The Old Town Clinic implemented the patient-centered medical home model in 2006, when Medicaid insurer CareOregon approached a few community clinics about providing more wraparound care for the populations they serve.
Once a month, the medical team examines charts mounted on poster board detailing how patients are faring in terms of certain metrics used by most medical homes to evaluate the progress of their patients: what percentage of female patients are up to date on their pap smears, for instance, and what percentage of patients over 50 have had a colonoscopy within the last year. Diabetic patients are frequently called; if numbers drop in any metric, staff vow to do more outreach.
There’s a lot of talk about teams, but they have really embraced the concept.
The only problem, Solotaroff says, is that many of those metrics—while relevant to the U.S. population as a whole—aren’t especially relevant to Central City’s clients, who are more likely to overdose, commit suicide, or die from environmental injury than to die from colon cancer.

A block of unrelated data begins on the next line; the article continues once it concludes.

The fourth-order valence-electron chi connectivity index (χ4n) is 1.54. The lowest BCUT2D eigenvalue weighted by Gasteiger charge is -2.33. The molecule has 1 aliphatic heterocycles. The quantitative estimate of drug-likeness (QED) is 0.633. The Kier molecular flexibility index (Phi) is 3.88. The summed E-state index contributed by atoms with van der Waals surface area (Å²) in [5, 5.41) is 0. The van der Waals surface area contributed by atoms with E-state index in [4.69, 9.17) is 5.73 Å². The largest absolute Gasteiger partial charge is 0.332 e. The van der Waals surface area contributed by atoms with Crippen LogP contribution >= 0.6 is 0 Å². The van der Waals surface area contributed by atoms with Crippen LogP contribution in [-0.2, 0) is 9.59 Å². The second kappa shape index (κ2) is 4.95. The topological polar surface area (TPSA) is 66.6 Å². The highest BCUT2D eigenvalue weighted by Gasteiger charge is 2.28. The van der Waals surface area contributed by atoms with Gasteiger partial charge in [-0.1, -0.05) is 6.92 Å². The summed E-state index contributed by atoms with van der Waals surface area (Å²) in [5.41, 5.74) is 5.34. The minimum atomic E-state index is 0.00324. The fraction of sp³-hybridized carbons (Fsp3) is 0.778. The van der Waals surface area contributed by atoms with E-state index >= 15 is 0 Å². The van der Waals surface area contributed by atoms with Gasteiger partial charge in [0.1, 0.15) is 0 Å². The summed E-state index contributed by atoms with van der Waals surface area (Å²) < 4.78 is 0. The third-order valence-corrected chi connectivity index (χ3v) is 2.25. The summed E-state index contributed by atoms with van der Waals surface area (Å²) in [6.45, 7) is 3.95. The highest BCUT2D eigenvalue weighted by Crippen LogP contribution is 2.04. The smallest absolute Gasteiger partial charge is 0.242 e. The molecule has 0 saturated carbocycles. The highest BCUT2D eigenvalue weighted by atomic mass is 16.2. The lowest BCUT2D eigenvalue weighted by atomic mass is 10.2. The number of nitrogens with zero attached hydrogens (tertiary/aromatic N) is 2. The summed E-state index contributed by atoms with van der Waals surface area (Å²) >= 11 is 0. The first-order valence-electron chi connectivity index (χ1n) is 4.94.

“That’s my beef about population management, that we apply the same measures to very different populations,” she says.
Apart from quibbling about metrics, Solotaroff is proud of the kind of wraparound care the clinic is able to provide—and says even the generic metrics provide “a really good process measure” for how patients are progressing.
When Solotaroff graduated from medical school in 2001, she thought she’d go into rural practice and envisioned herself bartering services with farmers in Maine.
It was her husband’s job—he’s a professor at Reed College in Portland—that brought her west. Initially, she went into research. Her project focused on health outcomes of uninsured populations, a project she says made her ask, “Why are you paying me? Why not just give them the insulin?”